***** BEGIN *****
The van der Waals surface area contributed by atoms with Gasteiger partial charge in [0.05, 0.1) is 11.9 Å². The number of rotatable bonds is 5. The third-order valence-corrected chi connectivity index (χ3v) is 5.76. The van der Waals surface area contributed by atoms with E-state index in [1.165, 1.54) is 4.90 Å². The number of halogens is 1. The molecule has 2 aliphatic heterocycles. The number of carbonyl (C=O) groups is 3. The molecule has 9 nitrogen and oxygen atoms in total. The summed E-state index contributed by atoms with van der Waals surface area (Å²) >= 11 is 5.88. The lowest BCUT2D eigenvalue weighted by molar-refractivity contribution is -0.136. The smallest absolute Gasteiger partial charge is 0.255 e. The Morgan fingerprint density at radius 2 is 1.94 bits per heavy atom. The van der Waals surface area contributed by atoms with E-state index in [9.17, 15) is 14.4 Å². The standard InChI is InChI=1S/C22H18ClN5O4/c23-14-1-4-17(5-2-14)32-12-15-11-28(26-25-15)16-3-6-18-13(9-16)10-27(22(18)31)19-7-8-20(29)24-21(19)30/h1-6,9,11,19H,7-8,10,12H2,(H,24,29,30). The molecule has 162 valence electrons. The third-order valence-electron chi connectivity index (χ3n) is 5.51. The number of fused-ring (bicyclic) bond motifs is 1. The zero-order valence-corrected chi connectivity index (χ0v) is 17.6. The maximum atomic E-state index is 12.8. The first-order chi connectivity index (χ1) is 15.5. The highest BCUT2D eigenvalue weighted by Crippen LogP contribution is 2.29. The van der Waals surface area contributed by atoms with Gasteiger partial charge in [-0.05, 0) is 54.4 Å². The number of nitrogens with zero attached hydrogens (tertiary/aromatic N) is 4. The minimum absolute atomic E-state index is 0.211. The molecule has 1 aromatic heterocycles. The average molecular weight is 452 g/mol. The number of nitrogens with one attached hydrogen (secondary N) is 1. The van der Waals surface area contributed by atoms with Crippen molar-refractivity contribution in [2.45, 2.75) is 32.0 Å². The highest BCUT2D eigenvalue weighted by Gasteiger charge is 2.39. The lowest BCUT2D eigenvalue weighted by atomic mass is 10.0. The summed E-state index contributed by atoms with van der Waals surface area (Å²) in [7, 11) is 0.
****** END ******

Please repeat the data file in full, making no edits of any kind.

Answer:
The van der Waals surface area contributed by atoms with Gasteiger partial charge in [0.05, 0.1) is 11.9 Å². The number of rotatable bonds is 5. The third-order valence-corrected chi connectivity index (χ3v) is 5.76. The van der Waals surface area contributed by atoms with E-state index in [1.165, 1.54) is 4.90 Å². The number of halogens is 1. The molecule has 2 aliphatic heterocycles. The number of carbonyl (C=O) groups is 3. The molecule has 9 nitrogen and oxygen atoms in total. The summed E-state index contributed by atoms with van der Waals surface area (Å²) >= 11 is 5.88. The lowest BCUT2D eigenvalue weighted by molar-refractivity contribution is -0.136. The smallest absolute Gasteiger partial charge is 0.255 e. The Morgan fingerprint density at radius 2 is 1.94 bits per heavy atom. The van der Waals surface area contributed by atoms with E-state index in [9.17, 15) is 14.4 Å². The standard InChI is InChI=1S/C22H18ClN5O4/c23-14-1-4-17(5-2-14)32-12-15-11-28(26-25-15)16-3-6-18-13(9-16)10-27(22(18)31)19-7-8-20(29)24-21(19)30/h1-6,9,11,19H,7-8,10,12H2,(H,24,29,30). The molecule has 162 valence electrons. The third-order valence-electron chi connectivity index (χ3n) is 5.51. The number of fused-ring (bicyclic) bond motifs is 1. The zero-order valence-corrected chi connectivity index (χ0v) is 17.6. The maximum atomic E-state index is 12.8. The first-order chi connectivity index (χ1) is 15.5. The highest BCUT2D eigenvalue weighted by Crippen LogP contribution is 2.29. The van der Waals surface area contributed by atoms with Gasteiger partial charge in [-0.05, 0) is 54.4 Å². The number of nitrogens with zero attached hydrogens (tertiary/aromatic N) is 4. The minimum absolute atomic E-state index is 0.211. The molecule has 1 aromatic heterocycles. The average molecular weight is 452 g/mol. The number of nitrogens with one attached hydrogen (secondary N) is 1. The van der Waals surface area contributed by atoms with Crippen molar-refractivity contribution in [2.45, 2.75) is 32.0 Å². The highest BCUT2D eigenvalue weighted by Gasteiger charge is 2.39. The lowest BCUT2D eigenvalue weighted by atomic mass is 10.0. The summed E-state index contributed by atoms with van der Waals surface area (Å²) in [7, 11) is 0.